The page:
The late two-thousands were all about geo, local, and social experiences. The iPhone had unleashed new capabilities for seeing and connecting the people and places around you to the masses.

An Army of Duckness

An Army of Duckness

Collectivus, a small, bootstrapped project emerged from this and launched on this day in 2010. The concept: To create serendipitous connections between people through interactions with physical objects, which we called “Thingies.” People could find them, leave them, move them, or gift them and record their adventures and encounters. It was like geocaches that are always on the move. We selected customized rubber ducks as they were cute, all-weather durable, floated, and were partially inspired by this story of over 28-thousand bath toys lost at sea.

The initial MVP was simple: Each Thingie carried instructions to record your encounter with it on a mobile website. These encounters were sharable to Twitter, Facebook, Foursquare, and Gowalla — some becoming highly-rated entries.

To launch, we mailed a bunch to friends and family and gave out the rest at SXSW 2010. Then they started turning up all over the world. Things were off to a promising start.

For a good time, use this code.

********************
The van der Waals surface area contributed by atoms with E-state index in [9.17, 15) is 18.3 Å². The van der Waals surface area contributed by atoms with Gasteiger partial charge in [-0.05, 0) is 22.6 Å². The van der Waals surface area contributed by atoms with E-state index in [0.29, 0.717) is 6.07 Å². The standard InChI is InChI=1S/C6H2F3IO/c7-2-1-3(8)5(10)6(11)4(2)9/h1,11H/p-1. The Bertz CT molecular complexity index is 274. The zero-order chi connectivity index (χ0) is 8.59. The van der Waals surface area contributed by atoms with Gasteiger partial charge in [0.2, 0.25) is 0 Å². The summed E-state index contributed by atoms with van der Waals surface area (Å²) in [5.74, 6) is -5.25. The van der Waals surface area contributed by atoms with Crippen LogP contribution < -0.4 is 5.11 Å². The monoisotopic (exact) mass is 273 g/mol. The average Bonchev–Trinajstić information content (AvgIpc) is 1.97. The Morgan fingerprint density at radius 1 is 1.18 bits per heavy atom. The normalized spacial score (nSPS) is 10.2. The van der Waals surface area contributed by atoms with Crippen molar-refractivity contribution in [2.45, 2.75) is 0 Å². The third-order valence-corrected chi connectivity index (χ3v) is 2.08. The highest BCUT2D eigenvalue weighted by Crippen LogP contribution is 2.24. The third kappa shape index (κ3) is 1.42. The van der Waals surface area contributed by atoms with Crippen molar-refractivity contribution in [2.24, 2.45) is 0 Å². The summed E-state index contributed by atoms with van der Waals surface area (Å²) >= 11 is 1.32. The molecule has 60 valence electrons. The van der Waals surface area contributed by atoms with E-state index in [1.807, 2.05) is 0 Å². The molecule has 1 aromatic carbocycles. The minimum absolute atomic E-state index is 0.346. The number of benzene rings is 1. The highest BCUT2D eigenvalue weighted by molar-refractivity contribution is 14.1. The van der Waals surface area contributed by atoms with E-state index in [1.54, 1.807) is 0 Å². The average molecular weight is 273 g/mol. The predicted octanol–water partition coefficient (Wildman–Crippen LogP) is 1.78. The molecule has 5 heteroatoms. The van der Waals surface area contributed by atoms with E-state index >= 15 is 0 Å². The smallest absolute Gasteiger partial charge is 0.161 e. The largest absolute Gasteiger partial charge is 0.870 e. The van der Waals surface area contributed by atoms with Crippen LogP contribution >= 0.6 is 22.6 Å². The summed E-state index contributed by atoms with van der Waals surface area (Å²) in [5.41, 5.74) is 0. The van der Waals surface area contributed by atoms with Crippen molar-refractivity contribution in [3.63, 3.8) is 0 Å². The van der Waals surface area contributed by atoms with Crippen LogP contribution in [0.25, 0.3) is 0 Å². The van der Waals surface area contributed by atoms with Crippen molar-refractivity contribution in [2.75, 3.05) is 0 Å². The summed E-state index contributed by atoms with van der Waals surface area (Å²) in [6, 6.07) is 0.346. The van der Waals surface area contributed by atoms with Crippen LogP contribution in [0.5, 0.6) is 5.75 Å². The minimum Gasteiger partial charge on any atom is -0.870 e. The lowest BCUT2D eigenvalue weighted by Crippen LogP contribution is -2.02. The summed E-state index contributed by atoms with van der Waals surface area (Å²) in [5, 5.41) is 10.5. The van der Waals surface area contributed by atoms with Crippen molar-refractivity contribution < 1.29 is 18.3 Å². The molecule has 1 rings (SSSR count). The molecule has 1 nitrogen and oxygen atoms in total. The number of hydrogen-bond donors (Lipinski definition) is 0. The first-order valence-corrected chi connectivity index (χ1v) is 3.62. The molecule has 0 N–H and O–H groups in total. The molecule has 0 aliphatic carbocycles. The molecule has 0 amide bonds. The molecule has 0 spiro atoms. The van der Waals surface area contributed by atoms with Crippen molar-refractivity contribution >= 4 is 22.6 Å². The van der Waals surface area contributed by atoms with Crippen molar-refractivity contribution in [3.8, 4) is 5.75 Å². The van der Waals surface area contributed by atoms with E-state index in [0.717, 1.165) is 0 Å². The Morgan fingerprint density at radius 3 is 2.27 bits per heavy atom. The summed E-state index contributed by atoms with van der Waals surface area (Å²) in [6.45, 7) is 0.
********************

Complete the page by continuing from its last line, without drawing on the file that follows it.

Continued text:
For a good time, use this code.




The second phase was the addition of Digital Thingies. This predated virtual object concepts like Pokemon Go and NFTs by years! These were different variations of digital items which could be acquired from physical locations with your phone. These were entirely tracked, found, and traded within the platform. While the physical — or Analog Thingies as they became known — were fantastic, it was hard to scale due to the collectability-factor, as well as attrition from them being lost, tossed, forgotten in a bag, or consumed by household pets. Digital Thingies were quicker to develop and distribute and was the more efficient way to scale – although we had planned to continue adding and supporting Analog Thingies.







While we had a great cult following, after 4 years, the project had to be put on hiatus. So what happened? The short retro version: